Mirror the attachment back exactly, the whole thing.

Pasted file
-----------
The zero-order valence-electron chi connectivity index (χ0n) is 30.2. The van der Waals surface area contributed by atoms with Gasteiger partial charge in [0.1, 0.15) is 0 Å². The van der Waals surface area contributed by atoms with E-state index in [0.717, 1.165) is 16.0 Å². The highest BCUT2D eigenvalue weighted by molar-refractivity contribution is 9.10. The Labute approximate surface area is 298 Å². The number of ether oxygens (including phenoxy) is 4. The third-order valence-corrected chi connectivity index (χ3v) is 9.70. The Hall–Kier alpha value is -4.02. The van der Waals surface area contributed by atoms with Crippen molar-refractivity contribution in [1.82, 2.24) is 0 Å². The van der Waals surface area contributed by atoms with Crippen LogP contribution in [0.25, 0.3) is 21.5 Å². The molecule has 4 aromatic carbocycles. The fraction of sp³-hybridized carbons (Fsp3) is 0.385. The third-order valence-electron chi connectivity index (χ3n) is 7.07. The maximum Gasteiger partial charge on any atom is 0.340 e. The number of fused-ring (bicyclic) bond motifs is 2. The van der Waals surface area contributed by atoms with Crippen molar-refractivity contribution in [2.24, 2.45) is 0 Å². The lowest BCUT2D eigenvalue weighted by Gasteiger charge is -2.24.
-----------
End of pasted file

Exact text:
The zero-order valence-electron chi connectivity index (χ0n) is 30.2. The van der Waals surface area contributed by atoms with Gasteiger partial charge in [0.1, 0.15) is 0 Å². The van der Waals surface area contributed by atoms with E-state index in [0.717, 1.165) is 16.0 Å². The highest BCUT2D eigenvalue weighted by molar-refractivity contribution is 9.10. The Labute approximate surface area is 298 Å². The number of ether oxygens (including phenoxy) is 4. The third-order valence-corrected chi connectivity index (χ3v) is 9.70. The Hall–Kier alpha value is -4.02. The van der Waals surface area contributed by atoms with Crippen molar-refractivity contribution in [1.82, 2.24) is 0 Å². The van der Waals surface area contributed by atoms with Crippen LogP contribution in [0.25, 0.3) is 21.5 Å². The molecule has 4 aromatic carbocycles. The fraction of sp³-hybridized carbons (Fsp3) is 0.385. The third-order valence-electron chi connectivity index (χ3n) is 7.07. The maximum Gasteiger partial charge on any atom is 0.340 e. The number of fused-ring (bicyclic) bond motifs is 2. The van der Waals surface area contributed by atoms with Crippen molar-refractivity contribution in [2.24, 2.45) is 0 Å². The lowest BCUT2D eigenvalue weighted by Gasteiger charge is -2.24.